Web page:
The Surinam toad or Suriname toad is one of the most fascinating amphibians known to man. Not only does it have a fully aquatic life, but there are no Surinam toad tadpoles.
Let’s take a closer look at this ribbiting, uh riveting, species.
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Here are a few key points about the Surinam toads:
- They’re native to the swamps and waterways of South America.
- The eggs undergo a type of direct development and emerge as fully-formed toads.
- The mother toads absorb the eggs into the skin of their back, then “give birth” once the toadlets are fully formed.
- Pipa pipa is the best-known species in the genus, but there are six others – some of which are endangered.
- The Surinam toads have star-shaped fingers which allow these frogs to detect fish, worms, and other invertebrates in the water.
Although they’re rather unusual, these amphibians aren’t hard to care for.
As long as you provide a balanced and varied diet, and keep the water quality high, these toads make great pets.
These amphibians are relatively inactive and require a surprisingly small amount of space. A 45 or 50-gallon aquarium can easily house three adults.
As with most amphibians, the most essential part of lighting the Surinam toad’s aquarium is that you provide a day and night cycle.
You can easily rig a basic fluorescent aquarium tube to a timer to ensure that the toads have 12 hours of light and 12 hours of darkness every day.
Most frogs, and aquatic ones in particular, have very sensitive skin.
When choosing a substrate for these toads you want to avoid anything with sharp edges. You also want to avoid substrates that will raise the PH too much or may cause impactions.
Substrates to avoid include:
- Peat moss
- Coarse sand
- Coconut peat
- Wooden substrates
The best option for these amphibians is to use a bare-bottomed tank with a sparse layer of aquarium-friendly leaves.
If you want to use a substrate, consider using soft, fine filter sand that can easily pass through your frog’s system.
You can also combine the sand with large, rounded pebbles to create texture.
These frogs aren’t picky where feeding is concerned, and you can feed them a wide range of foods, including:
- Tubifex Worms
- Soft shrimps, or pieces of shrimp
- Crickets (submerged using tweezers)
- Earthworms (not from a bait shop, though)
- Pieces of mussels and other seafood (washed thoroughly to remove salt deposits)
You should feed them as much as they’ll eat, three to four times a week.
These frogs aren’t overly picky about water conditions but benefit from a slightly acidic pH (around 6 or 7), and soft water conditions.
Use a high-quality filter to keep the water quality high, but avoid filtration that will create turbulent water conditions.
Scientists do not consider Surinam toads poisonous.
However, most frogs produce minor levels of toxins in their skin, so eating a Surinam toad can have unwanted consequences.
Surinam toads prefer a slow-moving aquatic habitat and often dwell in swamps, marshes, and oxbow lakes where the water is nearly stagnant.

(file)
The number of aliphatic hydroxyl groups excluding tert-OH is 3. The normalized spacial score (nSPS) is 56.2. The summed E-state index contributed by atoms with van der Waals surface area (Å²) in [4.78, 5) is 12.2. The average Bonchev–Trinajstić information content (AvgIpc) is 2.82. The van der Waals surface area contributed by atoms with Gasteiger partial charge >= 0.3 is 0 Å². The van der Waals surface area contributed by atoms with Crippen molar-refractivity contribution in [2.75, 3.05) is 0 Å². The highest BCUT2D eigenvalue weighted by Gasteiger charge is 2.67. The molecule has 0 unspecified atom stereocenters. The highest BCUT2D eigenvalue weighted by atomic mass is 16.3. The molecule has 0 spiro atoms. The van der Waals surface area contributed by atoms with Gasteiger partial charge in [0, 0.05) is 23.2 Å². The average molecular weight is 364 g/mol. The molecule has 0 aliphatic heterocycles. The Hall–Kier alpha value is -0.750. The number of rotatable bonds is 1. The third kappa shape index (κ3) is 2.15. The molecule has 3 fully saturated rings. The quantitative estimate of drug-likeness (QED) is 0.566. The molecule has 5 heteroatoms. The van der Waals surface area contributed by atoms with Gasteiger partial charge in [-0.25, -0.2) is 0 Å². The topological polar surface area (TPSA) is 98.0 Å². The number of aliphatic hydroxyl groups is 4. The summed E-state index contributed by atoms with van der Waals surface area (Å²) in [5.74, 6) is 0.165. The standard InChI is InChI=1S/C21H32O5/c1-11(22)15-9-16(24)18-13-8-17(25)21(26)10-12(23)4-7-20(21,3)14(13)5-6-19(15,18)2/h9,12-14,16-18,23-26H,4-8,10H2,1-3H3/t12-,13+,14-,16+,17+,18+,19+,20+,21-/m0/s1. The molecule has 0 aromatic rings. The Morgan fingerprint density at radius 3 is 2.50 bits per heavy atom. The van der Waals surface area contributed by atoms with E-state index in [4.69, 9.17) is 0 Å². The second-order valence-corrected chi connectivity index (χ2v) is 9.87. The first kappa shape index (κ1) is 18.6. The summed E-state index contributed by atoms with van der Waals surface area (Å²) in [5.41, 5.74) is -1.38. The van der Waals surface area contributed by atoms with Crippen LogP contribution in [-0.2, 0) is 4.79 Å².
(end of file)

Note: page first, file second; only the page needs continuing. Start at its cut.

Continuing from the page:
In part, this is because too much motion prevents them from using their star-shaped fingers to sense motion from the creatures they prey on.
You’re more likely to see these toads in water bodies with dense vegetation.
Since these frogs live almost exclusively in the rainforest, conservation of their habitat is essential to their survival.
As with most frogs, the Surinam toad reproduces by laying eggs. However, the method is somewhat different for these remarkable species.
The male finds females by calling out using a clicking sound that can travel long distances underwater.
Once the male finds a willing female, the female releases eggs into the water, and the male fertilizes them.
Then, the male pushes the eggs onto the female’s back, which they stick to. Females have a special adaptation, where the skin grows over the eggs to protect them.
The female Surinam toad will continue to carry her young until they are fully formed.
Most people think that the female releases the young toads when they’re fully formed. That’s not the truth though.
As we mentioned earlier, the female Surinam toad has special skin that forms pockets around the eggs to keep them safe.
Once the young are fully formed, and ready to emerge, they simply squirm and wiggle till the skin comes loose and they can escape from the pockets.
The female shows no other care instincts for her babies, beyond carrying them in her skin for around four months.
Although it’s a myth dating back to when the first Surinam toad was captured in South America, the Surinam toad DOESN’T die after giving birth.
At the time, scientists had little knowledge about the species and struggled to keep them alive. The fact that females died after giving birth was merely coincidental.
Females of this species can go on to produce multiple batches of babies without a problem.
Here are a few fun facts about these fascinating toads:
- Their nostrils are located at the end of two narrow tubes.
- A female can produce between 60 and 100 babies at a time.
- They feed mainly on invertebrates and worms which they find by detecting motion with their fingers.
- These toads are closely related to the African Clawed Frog, and the Dwarf Clawed Frog, which means they’re not truly toads!
- Males attract females by making a clicking sound.
- If you’re interested in other aquatic frogs, have a look at:
- – African Dwarf Frog Care Sheet
- – Albino African Clawed Frog Care Sheet
You can also check out our other articles on frogs – we have vital guides that you can learn from!